Working conditions

What works:

There are a few special provisions for separate working conditions for women

  •        Prohibition of pay and recruitment discrimination between genders
  •        Prohibition on women working at night
  •        Provision of crèches or day-care facilities
  •        Separate restrooms and canteens in certain workplaces
  •        Separate toilets and washrooms
  •        Prohibition on the engagement of women in certain hazardous occupation

Most of these are basic hygiene factors of course.

What could be better:

  •      Pay inequities still persist although declining. The law seems to lack intent and teeth.
  •     Encouraging and incentivising STEM education for girl children to address any perceived technical gaps
  •    Given the disproportionate allocation of home and care duties on our working women, corporates could provide support and concierge services that make the lives of working women a little easier.

 

Domestic Workers

What works:

  •       Not much
  •   Andhra Pradesh, Bihar, Jharkhand, Karnataka, Kerala, Odisha, and Rajasthan have introduced minimum wages for domestic workers.

What could be better:

  •    The law does very little for the estimated 4-5 million domestic women workers in our country.
  •   Minimum Wages – only 7 states have minimum wages in place. Enforcement of this is non-existent.
  •     The Domestic Workers Welfare and Social Security Act drafted in 2010 by the National Commission for Women has not been passed yet.
  •     The Unorganised Workers Social Security Act 2008 was meant to develop schemes for welfare measures for this sector. However it does not receive all the funds allocated and even those lie unused. There was no welfare measure visible during the lockdown migrant issue.
  •     Violence and sexual harassment of domestic workers is a real issue. While these are criminalised, in law, there aren’t adequate efforts to ensure that victims can receive legal advice and help.
  •    While domestic workers do come under the ambit of laws such as the Unorganized Workers’ Social Security Act, 2008, and the Sexual Harassment of Women at Workplace Act, 2013, they have gaps and cannot address all their issues.

In conclusion, this huge workforce is critical to enabling gender diversity in corporate India. Many a woman’s career has been built on the reliability of their domestic help. It is a great pity that they suffer a woeful lack of protection themselves. 

 

OTHER DIVERSITY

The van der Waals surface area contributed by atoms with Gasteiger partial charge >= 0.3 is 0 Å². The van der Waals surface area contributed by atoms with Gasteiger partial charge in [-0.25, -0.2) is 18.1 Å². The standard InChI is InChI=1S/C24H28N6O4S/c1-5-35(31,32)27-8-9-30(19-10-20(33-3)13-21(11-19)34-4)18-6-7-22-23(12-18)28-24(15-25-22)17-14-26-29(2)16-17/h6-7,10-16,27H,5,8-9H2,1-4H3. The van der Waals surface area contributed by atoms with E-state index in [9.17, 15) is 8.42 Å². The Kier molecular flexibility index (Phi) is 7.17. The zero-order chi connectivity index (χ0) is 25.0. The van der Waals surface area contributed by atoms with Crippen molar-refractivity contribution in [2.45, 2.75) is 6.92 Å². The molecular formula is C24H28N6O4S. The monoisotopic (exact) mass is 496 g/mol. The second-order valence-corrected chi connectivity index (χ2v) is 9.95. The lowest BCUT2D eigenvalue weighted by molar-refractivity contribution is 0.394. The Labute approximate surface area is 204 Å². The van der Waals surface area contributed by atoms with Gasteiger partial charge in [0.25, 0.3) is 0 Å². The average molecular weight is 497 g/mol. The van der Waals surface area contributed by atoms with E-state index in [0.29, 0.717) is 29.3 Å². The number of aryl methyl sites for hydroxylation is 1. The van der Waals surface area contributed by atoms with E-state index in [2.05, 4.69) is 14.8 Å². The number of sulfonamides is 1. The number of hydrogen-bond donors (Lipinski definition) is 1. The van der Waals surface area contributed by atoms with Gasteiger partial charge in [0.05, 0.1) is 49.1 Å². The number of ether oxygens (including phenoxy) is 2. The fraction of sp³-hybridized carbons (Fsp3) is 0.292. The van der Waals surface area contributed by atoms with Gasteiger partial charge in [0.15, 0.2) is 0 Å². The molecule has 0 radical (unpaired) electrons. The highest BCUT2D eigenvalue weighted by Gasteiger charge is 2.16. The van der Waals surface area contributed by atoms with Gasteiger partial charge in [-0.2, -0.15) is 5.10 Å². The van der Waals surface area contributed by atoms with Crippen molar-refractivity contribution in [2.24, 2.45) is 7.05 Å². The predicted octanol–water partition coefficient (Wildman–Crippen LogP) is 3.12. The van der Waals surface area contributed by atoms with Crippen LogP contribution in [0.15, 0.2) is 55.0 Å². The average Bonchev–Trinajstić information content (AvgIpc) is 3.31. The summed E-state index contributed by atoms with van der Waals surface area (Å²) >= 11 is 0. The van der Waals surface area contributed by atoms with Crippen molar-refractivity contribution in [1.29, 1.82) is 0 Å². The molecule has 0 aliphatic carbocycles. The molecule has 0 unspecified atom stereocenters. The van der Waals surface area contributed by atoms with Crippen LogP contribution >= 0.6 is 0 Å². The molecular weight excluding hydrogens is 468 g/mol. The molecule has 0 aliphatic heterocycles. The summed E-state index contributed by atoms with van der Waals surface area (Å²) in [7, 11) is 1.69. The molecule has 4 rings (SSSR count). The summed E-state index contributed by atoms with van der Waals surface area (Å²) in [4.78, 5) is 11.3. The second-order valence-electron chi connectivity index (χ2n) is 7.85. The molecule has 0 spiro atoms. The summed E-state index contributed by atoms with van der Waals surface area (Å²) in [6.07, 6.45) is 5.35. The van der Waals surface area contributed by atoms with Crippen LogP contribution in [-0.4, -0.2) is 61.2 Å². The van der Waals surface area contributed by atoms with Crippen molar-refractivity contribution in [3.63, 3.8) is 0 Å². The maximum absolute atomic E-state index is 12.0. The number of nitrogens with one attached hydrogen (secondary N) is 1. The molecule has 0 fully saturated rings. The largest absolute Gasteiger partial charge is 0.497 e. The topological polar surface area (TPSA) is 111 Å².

I mentioned the inclusion of disabled people, people with mental health issues, people who do not conform to male or female genders and people of alternate sexualities. These categories have become an important part of the corporate diversity conversation. There are many employers who solicit people from all walks of the wood and make them feel welcome.

In terms of the law, The Rights of Persons with Disabilities Act 2016 provides for reservation for people with disabilities. It also incentivises employers to hire disabled people. Implementation has been poor though. Most states have not notified their rules and the act has not taken full effect.

The Transgender Persons (Protection of Rights) Act, 2019 (Act) is also a move in the positive direction. The normalisation of this category as a part of the workforce is overdue. This is just the first step in a long journey in making transgenders welcome.

It is hard to see the law extending positive discrimination to the rest of these categories. However there is no reason corporates cannot go ahead and beyond. They have to work at equal opportunity employment and making their workplace more friendly and inclusive.

One area of diversity that I haven’t discussed here is caste, ethnic and religious diversity. There has been a fair amount of affirmative action on these fronts, but largely from a political angle. There is also a recent trend of states passing laws which force employers to hire percentages of locals against new positions. The nature of these changes could be the subject of a few books, and is too complex to include here.

CONCLUSION

It is indeed heartening to see the desire of the more forward organisations to set the trends and go well beyond what is prescribed by the law in terms of diversity and inclusion. This is a trend that can only spread and move in the right direction.

This good feeling is however tempered by the limited reach of these organisations. According to the Economic Survey (2018-19), 93% of the total workforce of 450 million in India is from the unorganized sector. This means that if every single workplace adopts best-in-class policies, you still impact a negligible percentage of the workforce.

Finally, our track record on this issue is not very healthy either. We are among the ten lowest countries in the world in terms of women’s involvement in the workforce, and continuing to masculinise according to the World Bank. The LFPR (Labour Force Participation Rate) for women was 20.52% in 2019, down from 30% in 1990. Less than one in four women is available for work.

There is hence a critical need for our laws to encourage if not insist on a more inclusive and diverse workforce. It is also critical that the laws be more inclusive in terms of actually covering a larger percentage of the country’s workforce.

 

comply4hr is a full service labour law compliance provider. 

connect@comply4hr.com - get in touch for enquiries or to discuss labour laws